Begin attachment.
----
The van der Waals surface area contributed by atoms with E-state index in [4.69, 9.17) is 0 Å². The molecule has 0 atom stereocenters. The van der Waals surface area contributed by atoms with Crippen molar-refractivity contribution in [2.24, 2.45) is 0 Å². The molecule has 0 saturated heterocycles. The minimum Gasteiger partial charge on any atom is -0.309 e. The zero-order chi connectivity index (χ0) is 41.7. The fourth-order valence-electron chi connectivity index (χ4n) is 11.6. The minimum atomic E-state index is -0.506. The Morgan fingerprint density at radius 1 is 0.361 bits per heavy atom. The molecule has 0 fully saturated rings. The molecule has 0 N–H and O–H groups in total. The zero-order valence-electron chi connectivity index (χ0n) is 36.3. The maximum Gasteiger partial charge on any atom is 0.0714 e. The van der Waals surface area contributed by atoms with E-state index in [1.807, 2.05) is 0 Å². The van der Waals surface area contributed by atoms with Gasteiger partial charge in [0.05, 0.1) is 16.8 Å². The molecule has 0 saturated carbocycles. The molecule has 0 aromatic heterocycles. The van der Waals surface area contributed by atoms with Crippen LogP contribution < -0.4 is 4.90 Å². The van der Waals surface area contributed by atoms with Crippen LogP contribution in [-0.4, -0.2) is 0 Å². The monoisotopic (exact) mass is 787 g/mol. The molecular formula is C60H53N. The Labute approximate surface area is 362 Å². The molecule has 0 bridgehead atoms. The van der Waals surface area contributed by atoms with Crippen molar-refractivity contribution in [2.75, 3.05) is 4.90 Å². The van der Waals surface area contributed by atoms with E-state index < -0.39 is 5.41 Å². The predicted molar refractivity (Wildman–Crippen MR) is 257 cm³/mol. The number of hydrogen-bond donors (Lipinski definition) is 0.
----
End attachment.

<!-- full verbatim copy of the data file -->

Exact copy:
The van der Waals surface area contributed by atoms with E-state index in [4.69, 9.17) is 0 Å². The molecule has 0 atom stereocenters. The van der Waals surface area contributed by atoms with Crippen molar-refractivity contribution in [2.24, 2.45) is 0 Å². The molecule has 0 saturated heterocycles. The minimum Gasteiger partial charge on any atom is -0.309 e. The zero-order chi connectivity index (χ0) is 41.7. The fourth-order valence-electron chi connectivity index (χ4n) is 11.6. The minimum atomic E-state index is -0.506. The Morgan fingerprint density at radius 1 is 0.361 bits per heavy atom. The molecule has 0 fully saturated rings. The molecule has 0 N–H and O–H groups in total. The zero-order valence-electron chi connectivity index (χ0n) is 36.3. The maximum Gasteiger partial charge on any atom is 0.0714 e. The van der Waals surface area contributed by atoms with E-state index in [1.807, 2.05) is 0 Å². The van der Waals surface area contributed by atoms with Gasteiger partial charge in [0.05, 0.1) is 16.8 Å². The molecule has 0 saturated carbocycles. The molecule has 0 aromatic heterocycles. The van der Waals surface area contributed by atoms with Crippen LogP contribution < -0.4 is 4.90 Å². The van der Waals surface area contributed by atoms with Crippen LogP contribution in [-0.4, -0.2) is 0 Å². The monoisotopic (exact) mass is 787 g/mol. The molecular formula is C60H53N. The Labute approximate surface area is 362 Å². The molecule has 0 bridgehead atoms. The van der Waals surface area contributed by atoms with Crippen molar-refractivity contribution in [2.75, 3.05) is 4.90 Å². The van der Waals surface area contributed by atoms with E-state index < -0.39 is 5.41 Å². The predicted molar refractivity (Wildman–Crippen MR) is 257 cm³/mol. The number of hydrogen-bond donors (Lipinski definition) is 0.